In a highly publicized forum bringing together regional leaders from Latin America, the group gathered to discuss issues on youth to commemorate World Youth Day. At this event, the Deputy Minister of Planning of Ecuador, Ana Maria Larrea, noted that “about 200 million people, one-third of Latin America’s population are young” and urged governments to ‘capitalize’ the current ‘demographic’ in the region with ‘specific policies targeting youth.’
With the demand for higher education opportunities, the cost of tuition remains an issue for many young people in Latin American. As students are seeking affordable opportunities to pursue higher education, a proliferation of options has appeared on the scene. In a publication titled, “Latin America’s New Knowledge Economy: Higher Education, Government, and International Collaboration” released early this year, leading scholars from Latin America explore education’s role “in advanced workforce development, trends in academic mobility and outcomes for brain circulation, and investment in the region by U.S. universities and corporations.” Countries outside Latin America are eager to fill in the gap. The International Student Network (ISN) announced in July that top U.S. colleges are seeking eligible students from Latin America to matriculate in many different fields of study, especially STEM (science, technology, engineering and math) coursework, to fill voids in recent enrollment declines at their institutions of higher learning.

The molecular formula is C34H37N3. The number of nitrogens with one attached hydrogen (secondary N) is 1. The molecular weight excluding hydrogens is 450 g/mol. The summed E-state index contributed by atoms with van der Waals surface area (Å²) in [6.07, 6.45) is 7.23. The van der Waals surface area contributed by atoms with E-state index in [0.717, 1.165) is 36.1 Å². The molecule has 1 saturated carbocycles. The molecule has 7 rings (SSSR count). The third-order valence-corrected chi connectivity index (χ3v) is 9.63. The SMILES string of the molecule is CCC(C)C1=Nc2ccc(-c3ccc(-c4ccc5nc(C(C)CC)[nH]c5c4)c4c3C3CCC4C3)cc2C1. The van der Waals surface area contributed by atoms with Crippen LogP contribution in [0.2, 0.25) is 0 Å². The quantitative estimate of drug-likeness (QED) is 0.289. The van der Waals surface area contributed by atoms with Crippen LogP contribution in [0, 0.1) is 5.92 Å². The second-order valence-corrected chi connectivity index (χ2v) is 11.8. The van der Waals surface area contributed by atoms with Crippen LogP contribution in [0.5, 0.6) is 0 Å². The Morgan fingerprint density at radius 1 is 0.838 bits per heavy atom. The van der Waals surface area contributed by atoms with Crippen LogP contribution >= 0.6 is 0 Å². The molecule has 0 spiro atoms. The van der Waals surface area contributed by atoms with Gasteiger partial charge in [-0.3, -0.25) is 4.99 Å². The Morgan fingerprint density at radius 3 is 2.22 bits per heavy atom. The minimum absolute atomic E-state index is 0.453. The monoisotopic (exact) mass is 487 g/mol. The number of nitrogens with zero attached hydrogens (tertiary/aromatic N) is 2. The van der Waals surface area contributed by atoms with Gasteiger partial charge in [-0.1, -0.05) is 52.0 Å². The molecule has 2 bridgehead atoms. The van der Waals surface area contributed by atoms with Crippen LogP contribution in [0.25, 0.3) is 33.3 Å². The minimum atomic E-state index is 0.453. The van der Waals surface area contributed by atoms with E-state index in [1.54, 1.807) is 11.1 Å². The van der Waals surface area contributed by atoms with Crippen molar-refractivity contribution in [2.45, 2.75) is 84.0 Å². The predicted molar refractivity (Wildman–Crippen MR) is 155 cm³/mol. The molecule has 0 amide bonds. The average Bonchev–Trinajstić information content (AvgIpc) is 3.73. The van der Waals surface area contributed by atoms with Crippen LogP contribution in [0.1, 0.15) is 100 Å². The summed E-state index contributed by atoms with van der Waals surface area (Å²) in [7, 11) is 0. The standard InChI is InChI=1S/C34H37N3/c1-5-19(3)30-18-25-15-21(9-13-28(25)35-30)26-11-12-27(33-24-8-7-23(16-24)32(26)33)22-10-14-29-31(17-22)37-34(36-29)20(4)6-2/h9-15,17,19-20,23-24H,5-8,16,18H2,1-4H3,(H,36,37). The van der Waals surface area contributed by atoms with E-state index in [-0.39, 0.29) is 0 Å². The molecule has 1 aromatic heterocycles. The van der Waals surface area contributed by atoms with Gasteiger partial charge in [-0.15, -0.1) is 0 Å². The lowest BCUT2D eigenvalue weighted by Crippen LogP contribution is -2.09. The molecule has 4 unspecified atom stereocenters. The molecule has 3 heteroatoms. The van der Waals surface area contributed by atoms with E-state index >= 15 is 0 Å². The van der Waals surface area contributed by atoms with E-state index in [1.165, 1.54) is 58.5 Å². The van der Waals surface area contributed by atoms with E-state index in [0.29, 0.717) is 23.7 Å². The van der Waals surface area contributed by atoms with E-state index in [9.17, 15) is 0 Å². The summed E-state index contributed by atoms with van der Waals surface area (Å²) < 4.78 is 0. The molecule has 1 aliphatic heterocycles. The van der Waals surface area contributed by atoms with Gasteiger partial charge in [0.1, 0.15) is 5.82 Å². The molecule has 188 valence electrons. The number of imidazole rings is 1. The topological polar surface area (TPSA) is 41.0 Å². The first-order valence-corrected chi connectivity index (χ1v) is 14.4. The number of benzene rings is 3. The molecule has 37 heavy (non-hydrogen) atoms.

In Costa Rica, public university students that pass admission tests receive their education at a substantially lower cost despite government provided subsidies for private university students. Government issued scholarships for working-class families in need, as well as incentives for targeted areas of study–such as STEM courses–are available to encourage enrollment. Increasing online education offers the opportunity to choose from a variety of courses and off-campus location to complete programs.
With more demand by students and potential employers for a trained workforce, technical and trades schools are increasingly popular. The focus at these schools is to help students with what they need to know on how to get employed. Areas of high interest include: research, medical technology, manufacturing, tourism, financial and computer technology. However, students too eager to receive certification may be tempted to take shortcuts by paying more than the paper certificate is worth from sham agencies taking advantage of the current valuation of college degrees. Accreditation provides confidence that student certification will be transferable to other educational institutions and accepted towards graduation requirements. Students and employers can be reassured that the vocational training skills are relevant and useful in the marketplace.
With the increase of options for Latin American students to pursue higher education, the competition to meet the demand may provide the right opportunities.
Source: Education News